Flesh Eating Bacteria: it sounds like something out of a science fiction movie. Nevertheless, its name perfectly reflects what it does. Bacteria gets under the skin and releases a toxin, which infects the deep layer of tissue. It's not visible to the eyes.
Furthermore, the infection gets into the blood stream and can travel throughout the body, infecting tissue in areas not even close to the original point of infection.
It is frightening, to be sure. However, it is rare. Only about 13,000 Americans get it each year and only about 2,500 die from it.
That's not to minimize the precious souls who are stricken with it, but to put it into perspective. More people die from the flu each year.
Unfortunately, many different types of bacteria can lead to this condition. The bacteria often enter the body through an open wound. Therefore, take immediate action after a cut or scrape.
Wash the wound as soon as possible. Make sure to wash it well. That means use warm soapy water and lather-up for at least 20 seconds, then rinse thoroughly.
Next, put an antibiotic ointment, such as Polysporin, on the wound and cover it well.
Continue to keep the wound clean by washing it, using antibiotic ointment and changing the bandage frequently.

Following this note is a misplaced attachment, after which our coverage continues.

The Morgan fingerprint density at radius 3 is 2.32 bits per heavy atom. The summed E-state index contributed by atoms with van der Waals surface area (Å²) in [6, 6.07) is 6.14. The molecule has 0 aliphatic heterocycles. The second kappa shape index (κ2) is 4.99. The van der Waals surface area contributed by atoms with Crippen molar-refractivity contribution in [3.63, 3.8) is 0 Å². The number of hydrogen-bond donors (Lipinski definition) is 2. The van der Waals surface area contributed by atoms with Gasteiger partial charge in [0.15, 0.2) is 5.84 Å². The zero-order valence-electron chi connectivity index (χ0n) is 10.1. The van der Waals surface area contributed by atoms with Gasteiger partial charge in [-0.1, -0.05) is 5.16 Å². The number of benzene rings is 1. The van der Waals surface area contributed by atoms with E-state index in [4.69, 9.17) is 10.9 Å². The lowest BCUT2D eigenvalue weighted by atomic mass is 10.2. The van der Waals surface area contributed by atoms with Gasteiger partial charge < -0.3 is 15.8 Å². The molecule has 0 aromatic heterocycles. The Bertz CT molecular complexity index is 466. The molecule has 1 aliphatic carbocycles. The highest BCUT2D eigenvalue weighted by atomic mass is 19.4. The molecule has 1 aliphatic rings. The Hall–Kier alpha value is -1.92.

If within 24 hours of contracting the wound you experience excruciating pain, get to the doctor. One of the hallmarks of Flesh Eating Bacteria is the severe pain associated with it. Sometimes there will be visual cues such as a black color on or near the wound, or puss oozing out of it.
In addition to people with open wounds, Flesh Eating Bacteria infections also often strike people with MRSA, strep, diabetes, and people with compromised immune systems.
Many of the bacteria associated with Flesh Eating Bacteria do not respond to regular antibiotics and must be treated with intravenous antibiotics.
Try to protect yourself and your loved ones from flesh eating bacterial infections by practicing healthy living. Also seek immediate medical attention if you notice any of the symptoms. Keep in mind, although this is a frightening condition, it is also rare.